Agora Masterclass with Philippa Kowarsky

The Agora Masterclass of the 25th Thessaloniki Documentary Festival titled “Untangling the Global Landscape - Filmmaking in 2023”, with speaker Philippa Kowarsky, was carried out on Wednesday, March 8th, at the Pavlos Zannas theater. Within the framework of the event, Philippa Kowarsky, founder of Cinephil, an international sales and consulting firm in Tel Aviv, attempted to untangle the foggy global landscape of the film industry, at a time when filmmaking is more complex than ever. 

The event was prologued by Angeliki Vergou, Head of the Agora: “Welcome to the Agora Masterclass! It is an honor to have here with us a true documentary mastermind, Philippa Kowarsky! She has been working in the documentary industry for many years, having collected experiences and the know-how as no other. She has worked on films such as Gatekeepers, The Act of Killing and Look of Sadness, all of which have been nominated for an Oscar. Also, the Emmy-awarded Night Will Fall, as well as Collective, Flee and this year’s A House Made of Splinters, which won the Golden Alexander at last year’s Documentary Festival”, she mentioned. 

“Thank you for coming. I have been coming to Thessaloniki for many years now, it is a place close to my heart, and I am very happy to be here again, seeing my family from the film industry”, she stated. She spoke about two films, Mole’s Agent, a remake of which will be streaming on Netflix, and German Life, a film about Goebbels’ secretary. “Films have huge trajectories. They start humbly but they can grow and become a part of global culture”, she emphasized.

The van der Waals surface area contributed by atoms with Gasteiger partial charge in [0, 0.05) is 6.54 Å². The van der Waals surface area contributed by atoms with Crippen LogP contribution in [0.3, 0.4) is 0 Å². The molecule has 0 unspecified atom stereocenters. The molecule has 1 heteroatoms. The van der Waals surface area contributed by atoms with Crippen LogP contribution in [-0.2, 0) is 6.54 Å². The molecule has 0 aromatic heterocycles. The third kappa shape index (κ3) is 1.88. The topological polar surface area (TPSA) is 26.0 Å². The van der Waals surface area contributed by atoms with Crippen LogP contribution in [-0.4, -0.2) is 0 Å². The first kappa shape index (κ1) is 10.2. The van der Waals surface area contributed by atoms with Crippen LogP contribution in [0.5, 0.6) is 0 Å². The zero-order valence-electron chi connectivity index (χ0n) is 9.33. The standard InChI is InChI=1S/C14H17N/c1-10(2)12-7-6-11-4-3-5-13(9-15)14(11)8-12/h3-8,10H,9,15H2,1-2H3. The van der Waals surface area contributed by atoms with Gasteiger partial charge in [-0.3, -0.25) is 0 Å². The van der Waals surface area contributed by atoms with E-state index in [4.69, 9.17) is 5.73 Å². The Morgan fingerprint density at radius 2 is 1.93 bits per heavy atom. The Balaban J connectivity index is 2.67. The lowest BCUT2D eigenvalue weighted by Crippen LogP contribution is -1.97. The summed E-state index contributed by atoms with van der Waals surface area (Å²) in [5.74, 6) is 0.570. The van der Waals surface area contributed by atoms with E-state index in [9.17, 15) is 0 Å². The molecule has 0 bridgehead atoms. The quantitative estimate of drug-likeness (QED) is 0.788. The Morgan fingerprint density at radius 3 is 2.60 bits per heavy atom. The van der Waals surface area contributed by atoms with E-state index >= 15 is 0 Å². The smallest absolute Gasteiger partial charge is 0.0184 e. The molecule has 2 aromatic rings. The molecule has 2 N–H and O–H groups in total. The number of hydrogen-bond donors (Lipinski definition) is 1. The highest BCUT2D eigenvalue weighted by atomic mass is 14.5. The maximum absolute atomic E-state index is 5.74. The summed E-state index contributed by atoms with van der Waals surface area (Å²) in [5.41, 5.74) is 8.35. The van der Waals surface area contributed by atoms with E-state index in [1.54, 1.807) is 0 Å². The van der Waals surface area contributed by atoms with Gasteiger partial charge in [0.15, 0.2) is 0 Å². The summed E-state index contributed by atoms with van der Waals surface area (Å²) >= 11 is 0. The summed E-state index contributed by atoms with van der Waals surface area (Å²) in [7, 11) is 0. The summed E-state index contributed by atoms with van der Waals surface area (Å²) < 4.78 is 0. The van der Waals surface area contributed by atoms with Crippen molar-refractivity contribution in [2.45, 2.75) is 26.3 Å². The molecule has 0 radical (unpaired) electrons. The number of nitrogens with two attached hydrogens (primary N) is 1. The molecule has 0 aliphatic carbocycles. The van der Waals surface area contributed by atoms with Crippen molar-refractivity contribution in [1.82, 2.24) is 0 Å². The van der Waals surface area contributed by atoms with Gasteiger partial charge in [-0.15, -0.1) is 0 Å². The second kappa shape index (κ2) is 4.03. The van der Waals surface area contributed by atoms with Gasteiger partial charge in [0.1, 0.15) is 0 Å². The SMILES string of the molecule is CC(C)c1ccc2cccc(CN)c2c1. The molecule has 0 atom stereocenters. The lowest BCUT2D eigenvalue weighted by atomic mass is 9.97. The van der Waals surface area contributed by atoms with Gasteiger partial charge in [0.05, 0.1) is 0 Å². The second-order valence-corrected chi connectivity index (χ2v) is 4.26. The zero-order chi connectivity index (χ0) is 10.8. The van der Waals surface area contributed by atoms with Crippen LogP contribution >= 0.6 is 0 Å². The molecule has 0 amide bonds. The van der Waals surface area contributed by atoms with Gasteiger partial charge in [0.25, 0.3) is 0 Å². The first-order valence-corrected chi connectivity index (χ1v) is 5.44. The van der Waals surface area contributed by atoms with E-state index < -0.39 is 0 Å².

Reed Hastings from Netflix took the floor: “Netflix builds bridges for each European culture. It invests in local productions and watches how Europe creates a network and looks for content from different cultures within Europe. People are a big magic veil and we can never know where it will end up”, he distinctly said. “I founded Cinephil in 1997. I had not networked yet. At first, we represented Israeli and Palestinian filmmakers and then we expanded. With Gatekeepers and The Act of Killing, we watched the world unravel before our eyes'', Philippa Kowarsky added. 

Then, she told a story about the film The Act of Killing: “Producer Signe Byrge Sørensen came up to me at a Festival in April 2012 and introduced herself. She told me that from the films she had seen on my website, she had one she believed I would like. She said nothing about the film, she didn’t show me any teaser, she didn’t even describe it to me, it was the weirdest conversation of my career to date. Some time later, at Cannes, I saw her from a distance. A producer I trust told me that she is a very serious producer. I trusted him. I approached her and asked for the DVD of the film, which I got, but due to a huge workload, never watched. I ran into her after some time at a screening in Sheffield and I still hadn’t watched the DVD. She told me very calmly that she can now approach other sales agents. I left with a knot in my stomach. The following week, I had a work trip in Paris. I saw the DVD in my purse and thought that this DVD has become my life’s nightmare. I took it with me to watch on the plane on my laptop (because that’s what we did back then). As soon as I landed, I called Signe from the airport (because that’s what we did back then). I spent a lot of money on that call, but it was worth it: the film was amazing. I absolutely had to get involved. So I called Signe and, fortunately, the chance was not lost. The rest is history, as they say, and me and Signe are now good friends”.